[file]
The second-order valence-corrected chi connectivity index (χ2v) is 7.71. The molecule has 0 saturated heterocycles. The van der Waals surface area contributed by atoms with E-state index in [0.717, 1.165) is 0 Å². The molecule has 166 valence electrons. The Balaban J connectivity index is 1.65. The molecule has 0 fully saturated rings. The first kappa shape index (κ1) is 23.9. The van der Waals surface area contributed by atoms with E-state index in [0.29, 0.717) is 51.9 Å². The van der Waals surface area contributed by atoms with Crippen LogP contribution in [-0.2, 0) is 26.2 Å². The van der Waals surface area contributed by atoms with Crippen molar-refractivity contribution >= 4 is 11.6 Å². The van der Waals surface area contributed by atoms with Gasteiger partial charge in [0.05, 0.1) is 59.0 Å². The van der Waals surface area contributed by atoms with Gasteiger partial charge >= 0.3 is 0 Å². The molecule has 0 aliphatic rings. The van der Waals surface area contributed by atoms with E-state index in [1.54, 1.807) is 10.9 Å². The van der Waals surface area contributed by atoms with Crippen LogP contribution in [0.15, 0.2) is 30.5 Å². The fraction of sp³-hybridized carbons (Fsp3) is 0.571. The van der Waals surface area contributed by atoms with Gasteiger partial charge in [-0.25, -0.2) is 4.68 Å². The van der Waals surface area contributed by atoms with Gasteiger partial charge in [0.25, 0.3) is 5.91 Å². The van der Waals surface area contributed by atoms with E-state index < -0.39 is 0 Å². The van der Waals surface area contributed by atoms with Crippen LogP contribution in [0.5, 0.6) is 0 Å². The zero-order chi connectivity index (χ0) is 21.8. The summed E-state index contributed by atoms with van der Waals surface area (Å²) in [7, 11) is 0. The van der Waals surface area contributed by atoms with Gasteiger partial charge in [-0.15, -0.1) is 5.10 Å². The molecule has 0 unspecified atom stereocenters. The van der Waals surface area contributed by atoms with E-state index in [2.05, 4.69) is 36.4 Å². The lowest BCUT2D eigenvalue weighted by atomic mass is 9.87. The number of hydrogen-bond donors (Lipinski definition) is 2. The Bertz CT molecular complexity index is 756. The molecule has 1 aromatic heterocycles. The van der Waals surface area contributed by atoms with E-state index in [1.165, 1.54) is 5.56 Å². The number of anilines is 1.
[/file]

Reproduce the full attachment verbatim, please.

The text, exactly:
The second-order valence-corrected chi connectivity index (χ2v) is 7.71. The molecule has 0 saturated heterocycles. The van der Waals surface area contributed by atoms with E-state index in [0.717, 1.165) is 0 Å². The molecule has 166 valence electrons. The Balaban J connectivity index is 1.65. The molecule has 0 fully saturated rings. The first kappa shape index (κ1) is 23.9. The van der Waals surface area contributed by atoms with E-state index in [0.29, 0.717) is 51.9 Å². The van der Waals surface area contributed by atoms with Crippen LogP contribution in [-0.2, 0) is 26.2 Å². The van der Waals surface area contributed by atoms with Crippen molar-refractivity contribution >= 4 is 11.6 Å². The van der Waals surface area contributed by atoms with Gasteiger partial charge in [0.05, 0.1) is 59.0 Å². The van der Waals surface area contributed by atoms with Gasteiger partial charge >= 0.3 is 0 Å². The molecule has 0 aliphatic rings. The van der Waals surface area contributed by atoms with E-state index in [1.54, 1.807) is 10.9 Å². The van der Waals surface area contributed by atoms with Crippen LogP contribution in [0.15, 0.2) is 30.5 Å². The fraction of sp³-hybridized carbons (Fsp3) is 0.571. The van der Waals surface area contributed by atoms with Gasteiger partial charge in [-0.25, -0.2) is 4.68 Å². The van der Waals surface area contributed by atoms with Gasteiger partial charge in [0.25, 0.3) is 5.91 Å². The van der Waals surface area contributed by atoms with E-state index < -0.39 is 0 Å². The van der Waals surface area contributed by atoms with Crippen LogP contribution in [0.5, 0.6) is 0 Å². The zero-order chi connectivity index (χ0) is 21.8. The summed E-state index contributed by atoms with van der Waals surface area (Å²) in [7, 11) is 0. The van der Waals surface area contributed by atoms with Gasteiger partial charge in [-0.15, -0.1) is 5.10 Å². The molecule has 0 unspecified atom stereocenters. The van der Waals surface area contributed by atoms with E-state index in [2.05, 4.69) is 36.4 Å². The lowest BCUT2D eigenvalue weighted by atomic mass is 9.87. The number of hydrogen-bond donors (Lipinski definition) is 2. The Bertz CT molecular complexity index is 756. The molecule has 1 aromatic heterocycles. The van der Waals surface area contributed by atoms with E-state index in [1.165, 1.54) is 5.56 Å². The number of anilines is 1.